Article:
Lightning could learn from Bruins’ grit as playoffs approach
TAMPA, Fla. — The Tampa Bay Lightning have seen the standard, and it wears black and gold.
They have witnessed one of the East’s best, a physical foe that has bruised and battered its way to the top of the Atlantic Division, and the target is clear.
It wears a "B" on its chest. The letter might as well stand for brutal. Or bully.
"Well, we played them four times and they beat us four times, so if it was a playoff series, it wouldn’t have been good," Lightning coach Jon Cooper said after Saturday’s 4-3 shootout loss to Boston at Tampa Bay Times Forum. "It’s not rocket science — they’re a better team than we are right now. Can we beat Boston? I do think we can beat them."
We’ve reached a point in the NHL schedule where eyes peek past March and into April with postseason visions.
Barring a late collapse, the Bruins will own a prime perch in the playoffs. After Saturday, they trailed the Pittsburgh Penguins by one point in the Eastern Conference. The New England brutes offer Tampa Bay a recipe for how to survive the season’s stretch run.
The ingredients: A pinch of finesse with a heavy dose of body banging. A healthy splash of late-game heart doesn’t hurt either.
These are no weeks for the weary.
"I thought we played well," said Lightning center Steven Stamkos, after Boston winger Reilly Smith poked the shootout’s lone goal past Ben Bishop. "Both goaltenders made the saves when they had to. I think we both had some chances."
Oh, the Lightning had plenty of chances, including leads of 2-0 in the second period and 3-2 in the third. That should be the weekend’s takeaway, even if the loss meant they have dropped nine of 12 games since Jan. 28.
Only so much can be drawn from a single night, but the gap between the two appears smaller than before. In their first three games this season, the Lightning had been the nail to the Bruins’ hammer, with Boston outscoring Tampa Bay 11-1 during two contests in Beantown and one on Channelside Drive.
The Bolts showed grit Saturday, and they could use more of it in the week ahead against Phoenix, Florida, New Jersey and Vancouver.
There was defenseman Keith Aulie slugging it out with Bruins enforcer Shawn Thornton in the first period. There was the 13:54 that elapsed before Boston earned its first shot on goal, from center Chris Kelly, an attempt that drew mock cheers. There was the as-promised physicality from new winger Ryan Callahan, who mixed it up in the corners with Bruins defenseman Zdeno Chara.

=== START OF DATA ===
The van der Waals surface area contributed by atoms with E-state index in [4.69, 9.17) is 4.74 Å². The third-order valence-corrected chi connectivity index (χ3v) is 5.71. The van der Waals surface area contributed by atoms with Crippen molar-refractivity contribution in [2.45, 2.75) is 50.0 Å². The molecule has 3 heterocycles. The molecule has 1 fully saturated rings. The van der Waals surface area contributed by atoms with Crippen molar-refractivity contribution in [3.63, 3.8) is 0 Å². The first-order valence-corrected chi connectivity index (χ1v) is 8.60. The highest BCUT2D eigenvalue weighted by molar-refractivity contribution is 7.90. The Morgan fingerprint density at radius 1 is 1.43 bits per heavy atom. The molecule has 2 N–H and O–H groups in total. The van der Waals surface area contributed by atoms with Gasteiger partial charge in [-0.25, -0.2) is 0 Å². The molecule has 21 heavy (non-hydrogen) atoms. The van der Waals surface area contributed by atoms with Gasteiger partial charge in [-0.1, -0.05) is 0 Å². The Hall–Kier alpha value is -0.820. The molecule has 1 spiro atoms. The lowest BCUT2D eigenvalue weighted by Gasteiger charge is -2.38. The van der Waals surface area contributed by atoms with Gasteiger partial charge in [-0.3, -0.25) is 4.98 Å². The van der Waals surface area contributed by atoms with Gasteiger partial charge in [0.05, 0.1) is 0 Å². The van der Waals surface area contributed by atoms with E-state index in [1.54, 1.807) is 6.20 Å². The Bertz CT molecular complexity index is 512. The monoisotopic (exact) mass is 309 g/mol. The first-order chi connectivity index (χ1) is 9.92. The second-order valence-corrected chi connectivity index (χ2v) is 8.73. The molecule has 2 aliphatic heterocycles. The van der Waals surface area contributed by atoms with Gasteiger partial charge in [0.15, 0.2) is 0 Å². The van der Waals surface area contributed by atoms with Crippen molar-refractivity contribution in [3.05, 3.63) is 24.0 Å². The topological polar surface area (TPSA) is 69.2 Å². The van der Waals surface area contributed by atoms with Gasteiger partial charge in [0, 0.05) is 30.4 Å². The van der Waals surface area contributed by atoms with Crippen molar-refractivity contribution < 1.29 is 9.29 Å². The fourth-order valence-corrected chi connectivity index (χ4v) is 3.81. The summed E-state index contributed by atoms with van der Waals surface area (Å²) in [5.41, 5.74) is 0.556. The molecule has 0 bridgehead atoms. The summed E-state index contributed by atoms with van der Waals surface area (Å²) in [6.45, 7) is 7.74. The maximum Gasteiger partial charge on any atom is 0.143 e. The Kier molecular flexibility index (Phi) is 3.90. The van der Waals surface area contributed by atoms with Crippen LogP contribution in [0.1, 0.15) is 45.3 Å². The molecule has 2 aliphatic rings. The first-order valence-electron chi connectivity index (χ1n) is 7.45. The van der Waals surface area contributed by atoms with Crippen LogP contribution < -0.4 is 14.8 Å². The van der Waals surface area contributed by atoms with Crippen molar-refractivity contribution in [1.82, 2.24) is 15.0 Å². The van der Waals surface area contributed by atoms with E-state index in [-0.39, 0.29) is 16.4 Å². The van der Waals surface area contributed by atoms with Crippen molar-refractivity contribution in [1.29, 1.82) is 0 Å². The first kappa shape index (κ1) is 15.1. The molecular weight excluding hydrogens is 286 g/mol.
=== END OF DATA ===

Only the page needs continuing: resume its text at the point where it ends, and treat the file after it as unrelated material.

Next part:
All positives. Now, the real trick: Finding a way to scratch out victories once more.
"I thought we played pretty well tonight," Bishop said. "We probably could have won that game. It’s a fluky third goal. It goes to a shootout, and it’s anybody’s game."
There’s the rub. As well as the Lightning played Saturday — Cooper called it the best he had seen since the Olympic break — they still lost their fifth of six games since pucks were dropped after the recess in Russia.
A lot has happened since Feb. 27 — a bumpy four-game road trip, Stamkos’ return, Marty St. Louis’ departure, Callahan’s arrival — but the Lightning must turn their focus inward while keeping their necks on a swivel with threats like the Philadelphia Flyers, New York Rangers, Detroit Red Wings, Columbus Blue Jacks, Washington Capitals and New Jersey Devils behind them in the playoff chase. After the latest loss, only three points separated them from the final postseason slot.
Stealing a bit of Boston’s attitude wouldn’t hurt.
"It’s really tight," Lightning winger Ondrej Palat said, "so every point is important for us. So we just need to focus on the next game, and we need the points to make the playoffs."
This is no call to drop the personality that made Tampa Bay a contender in the first place. With St. Louis gone, growing pains are expected in a new normal. But this remains a lineup that will rely on Stamkos’ scoring and Bishop’s goaltending to survive.
Still, after Callahan’s addition, Cooper admitted the former Rangers captain gave the Lightning "snarl" that the lineup had lacked before St. Louis packed his bags for a new life at Penn Station.
All season, the Bolts have had potential for offensive flash — they rank 14th in the league with an average of 2.77 goals per game — and if this were pigskin instead of pucks, they would be a fast-break spread-style attack that uses finesse to outwit opponents. It’s seen in examples like their 4-0 record against Detroit.
Adding a touch of rough-and-tumble attitude, though, would be wise.
"Some teams have good matchups against other teams, but does that make Boston a lion’s share better than us? Or are we a lion’s share better than Detroit? I’d say ‘no’ to both those," Cooper said. "One team finds a little success against the other. That’s how it goes."
And that’s how this time can be — a moment when contenders realize the urgency of the coming weeks, no matter the obstacles ahead or behind them. Boston has had Tampa Bay’s number all winter, an enigma within a surprise season.
The Lightning must add more "B" to their bite to extend spring.